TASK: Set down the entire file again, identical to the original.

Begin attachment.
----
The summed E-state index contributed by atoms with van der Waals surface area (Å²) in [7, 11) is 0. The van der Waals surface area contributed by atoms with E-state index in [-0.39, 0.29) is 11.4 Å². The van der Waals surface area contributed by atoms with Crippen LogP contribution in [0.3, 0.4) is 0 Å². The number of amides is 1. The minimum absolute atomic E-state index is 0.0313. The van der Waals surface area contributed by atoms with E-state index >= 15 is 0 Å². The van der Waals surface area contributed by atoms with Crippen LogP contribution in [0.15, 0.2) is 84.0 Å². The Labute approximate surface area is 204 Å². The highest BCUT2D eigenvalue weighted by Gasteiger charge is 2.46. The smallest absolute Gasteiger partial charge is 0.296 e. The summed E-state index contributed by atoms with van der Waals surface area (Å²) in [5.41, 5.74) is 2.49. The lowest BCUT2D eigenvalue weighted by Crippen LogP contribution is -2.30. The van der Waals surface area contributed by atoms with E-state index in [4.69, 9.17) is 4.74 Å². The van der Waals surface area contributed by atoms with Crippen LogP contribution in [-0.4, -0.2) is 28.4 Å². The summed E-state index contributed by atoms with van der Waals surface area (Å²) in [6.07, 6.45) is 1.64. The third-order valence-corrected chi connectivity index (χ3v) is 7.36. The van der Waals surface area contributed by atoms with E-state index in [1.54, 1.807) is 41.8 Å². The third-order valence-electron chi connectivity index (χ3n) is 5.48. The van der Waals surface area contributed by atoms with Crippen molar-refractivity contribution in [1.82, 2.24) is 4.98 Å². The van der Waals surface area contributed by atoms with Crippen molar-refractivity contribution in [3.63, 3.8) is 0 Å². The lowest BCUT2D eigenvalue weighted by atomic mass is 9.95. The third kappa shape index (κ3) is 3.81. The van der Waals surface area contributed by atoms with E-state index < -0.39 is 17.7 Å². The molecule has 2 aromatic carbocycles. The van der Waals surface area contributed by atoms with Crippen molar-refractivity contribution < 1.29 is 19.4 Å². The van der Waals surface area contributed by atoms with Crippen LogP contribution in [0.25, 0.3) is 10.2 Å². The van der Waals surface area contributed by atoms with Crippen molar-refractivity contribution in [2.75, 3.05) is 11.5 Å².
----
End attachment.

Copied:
The summed E-state index contributed by atoms with van der Waals surface area (Å²) in [7, 11) is 0. The van der Waals surface area contributed by atoms with E-state index in [-0.39, 0.29) is 11.4 Å². The van der Waals surface area contributed by atoms with Crippen LogP contribution in [0.3, 0.4) is 0 Å². The number of amides is 1. The minimum absolute atomic E-state index is 0.0313. The van der Waals surface area contributed by atoms with E-state index >= 15 is 0 Å². The van der Waals surface area contributed by atoms with Crippen LogP contribution in [0.15, 0.2) is 84.0 Å². The Labute approximate surface area is 204 Å². The highest BCUT2D eigenvalue weighted by Gasteiger charge is 2.46. The smallest absolute Gasteiger partial charge is 0.296 e. The summed E-state index contributed by atoms with van der Waals surface area (Å²) in [5.41, 5.74) is 2.49. The lowest BCUT2D eigenvalue weighted by Crippen LogP contribution is -2.30. The van der Waals surface area contributed by atoms with E-state index in [4.69, 9.17) is 4.74 Å². The van der Waals surface area contributed by atoms with Crippen LogP contribution in [-0.4, -0.2) is 28.4 Å². The summed E-state index contributed by atoms with van der Waals surface area (Å²) in [6.07, 6.45) is 1.64. The third-order valence-corrected chi connectivity index (χ3v) is 7.36. The van der Waals surface area contributed by atoms with E-state index in [1.54, 1.807) is 41.8 Å². The third-order valence-electron chi connectivity index (χ3n) is 5.48. The van der Waals surface area contributed by atoms with Crippen molar-refractivity contribution in [1.82, 2.24) is 4.98 Å². The van der Waals surface area contributed by atoms with Crippen molar-refractivity contribution in [3.63, 3.8) is 0 Å². The lowest BCUT2D eigenvalue weighted by atomic mass is 9.95. The third kappa shape index (κ3) is 3.81. The van der Waals surface area contributed by atoms with E-state index < -0.39 is 17.7 Å². The molecule has 2 aromatic carbocycles. The van der Waals surface area contributed by atoms with Crippen molar-refractivity contribution < 1.29 is 19.4 Å². The van der Waals surface area contributed by atoms with Crippen LogP contribution in [0.25, 0.3) is 10.2 Å². The van der Waals surface area contributed by atoms with Crippen molar-refractivity contribution in [2.75, 3.05) is 11.5 Å².